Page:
There was a failure to co-ordinate any Danish plan of battle and the fighting ended in sporadic encounters. The Danish soldiers, without supplies, became thirsty and tired. The batteries at Fort Yorke (the British base) and Massareenes stopped the assault. The Danes launched a final attack on Fort York at 10 in the evening, led by a Major Melsted. With raised sword he led a charge by a small party of men towards the Fort, but a British bullet ended his life and settled the battle. The Danish attempts to take Fort York failed due to a combination of poor planning, a lack of provisions and a failure to bring field artillery - much of this due to the current limitations on Danish shipping following British naval successes. Ultimately, this proved fatal.
Gunfire from Tartar and Sheldrake forced the gunboats to move off westwards. The gunboats made their escape over the reefs while the ships had to beat round the outside. Tartar chased three gunboats towards Læsø but found herself in shoal water as night approached and gave up the chase. On the way back Tartar captured two Danish transports that it had passed while chasing the gunboats; one of them had 22 soldiers on board, with a considerable quantity of ammunition, shells and the like, while the other contained provisions.
Sheldrake managed to capture two gunboats. The Danes on the western side managed to embark on board fourteen gunboats and make their escape. The battle cost the British only two killed and 30 wounded. The Danes lost their commander, three other officers, and 50 men killed. The British took, besides the wounded, five captains, nine lieutenants, and 504 rank and file as prisoners, as well as three pieces of artillery, 500 muskets, and 6,000 rounds of ammunition. In addition, Sheldrake's two captured gunboats resulted in another two Lieutenants of the Danish Navy, and 119 men falling prisoner.
As a result of the Battle for Anholt, the Royal Marines won many supporters among senior naval officers, which helped to further their cause for fairness in terms of service and officers' promotion. It was customary for senior officers to be presented with ceremonial swords, to commemorate significant victories. As well as Captain Maurice receiving a sword, Captain Torrens received two swords, one from his brother officers, and another from the non-commissioned officers and privates. This latter sword was purchased by the Royal Marines Museum, on the 200th anniversary of the battle of Anholt, and all three are on display at the Royal Marines Museum.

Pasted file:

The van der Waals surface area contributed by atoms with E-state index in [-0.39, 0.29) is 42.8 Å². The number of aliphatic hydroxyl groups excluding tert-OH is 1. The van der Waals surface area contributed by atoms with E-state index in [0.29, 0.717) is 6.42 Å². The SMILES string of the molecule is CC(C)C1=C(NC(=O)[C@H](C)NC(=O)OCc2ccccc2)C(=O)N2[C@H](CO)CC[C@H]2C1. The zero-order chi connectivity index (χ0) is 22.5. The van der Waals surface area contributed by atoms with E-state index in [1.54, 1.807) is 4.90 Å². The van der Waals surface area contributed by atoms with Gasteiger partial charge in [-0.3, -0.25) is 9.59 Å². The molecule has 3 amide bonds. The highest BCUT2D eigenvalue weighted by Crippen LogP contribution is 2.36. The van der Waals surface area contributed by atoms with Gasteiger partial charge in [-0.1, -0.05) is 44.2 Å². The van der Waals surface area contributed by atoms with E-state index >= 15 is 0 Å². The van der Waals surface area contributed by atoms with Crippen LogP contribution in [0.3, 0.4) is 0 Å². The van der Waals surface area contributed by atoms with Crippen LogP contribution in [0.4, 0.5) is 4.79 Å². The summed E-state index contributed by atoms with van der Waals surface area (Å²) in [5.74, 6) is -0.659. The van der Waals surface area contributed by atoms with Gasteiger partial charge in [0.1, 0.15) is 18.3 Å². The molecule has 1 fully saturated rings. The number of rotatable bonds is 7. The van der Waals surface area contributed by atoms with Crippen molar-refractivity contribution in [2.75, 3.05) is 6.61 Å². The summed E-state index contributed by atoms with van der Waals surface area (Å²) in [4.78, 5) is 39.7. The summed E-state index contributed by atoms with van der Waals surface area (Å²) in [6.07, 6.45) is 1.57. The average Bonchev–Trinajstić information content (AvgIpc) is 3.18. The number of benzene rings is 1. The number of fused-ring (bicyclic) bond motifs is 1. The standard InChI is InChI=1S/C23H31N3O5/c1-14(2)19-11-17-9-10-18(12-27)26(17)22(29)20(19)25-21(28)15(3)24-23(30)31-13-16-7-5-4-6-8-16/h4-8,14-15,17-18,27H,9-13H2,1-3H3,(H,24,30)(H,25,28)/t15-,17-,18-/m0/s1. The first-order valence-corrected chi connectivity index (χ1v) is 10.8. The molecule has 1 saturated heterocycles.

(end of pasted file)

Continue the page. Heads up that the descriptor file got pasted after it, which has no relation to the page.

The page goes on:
Two hundred years later, in March 2011, Danish and British naval authorities attended the inauguration on the island of a new memorial to those who lost their lives in the battle.
- James (1827), Vol. 5, p.344. Armed vessel crewed by volunteers commanded by Henry Baker, Lieutenant R.N.
- James (1827), Vol. 5, p.341.
- "no. 16260". The London Gazette. 23 May 1809. p. 736.
- James (1827), Vol. 5, p.130.
- Wandel, C.F. From the Danish: Søkrigen i de dansk-norske farvande 1807-14 : fra tabet af flaaden til freden i Kiel. pp, 261-2.
- To avoid confusion, if there was a Royal Marine captain on a ship (usual for a ship of the line classed as Third-rate or higher), this senior officer was referred to as a Major, to avoid any confusion with the Captain of the ship. Maurice's correspondence refers to Torrens as the 'Major-Commandant', which is in keeping with this custom.
- Tracy. Who's who in Nelson's Navy. p. 246.
- "Maurice, James Wilkes (1775-1857)". Dictionary of National Biography. 37. 1894. p. 107.
- The European magazine, and London review, Volumes 59-60 contains a letter from Captain Maurice stating '500 prisoners, a number greater by 150 men that the garrison I command'
- James (1827), Vol. 5, pp341-345.
- "no. 16473". The London Gazette. 6 April 1811. pp. 651–652.
- The underlying message from the Anholt lecture, given in 1999 at the Royal Marines Museum, Eastney, was the importance of this victory as a watershed in garnering support for the officer corps of the Royal Marines, which had been a "poor relation" up to that point. Promotion was more forthcoming in the Navy than in the Marines. This sentiment is communicated in the March 2011 press release from the museum, which refers to the outcome of Anholt as having 'won many supporters among senior naval officers'.
- Royal Navy claimants of this clasp were limited to four officers and one rating: Captain Maurice, Lieutenant Luckraft, Surgeon Gray, Midshipman Moss, Able Seaman Davies
- New memorial
- James, William (1837) Naval History of Great Britain 1793 - 1827. (London), Vol. 5.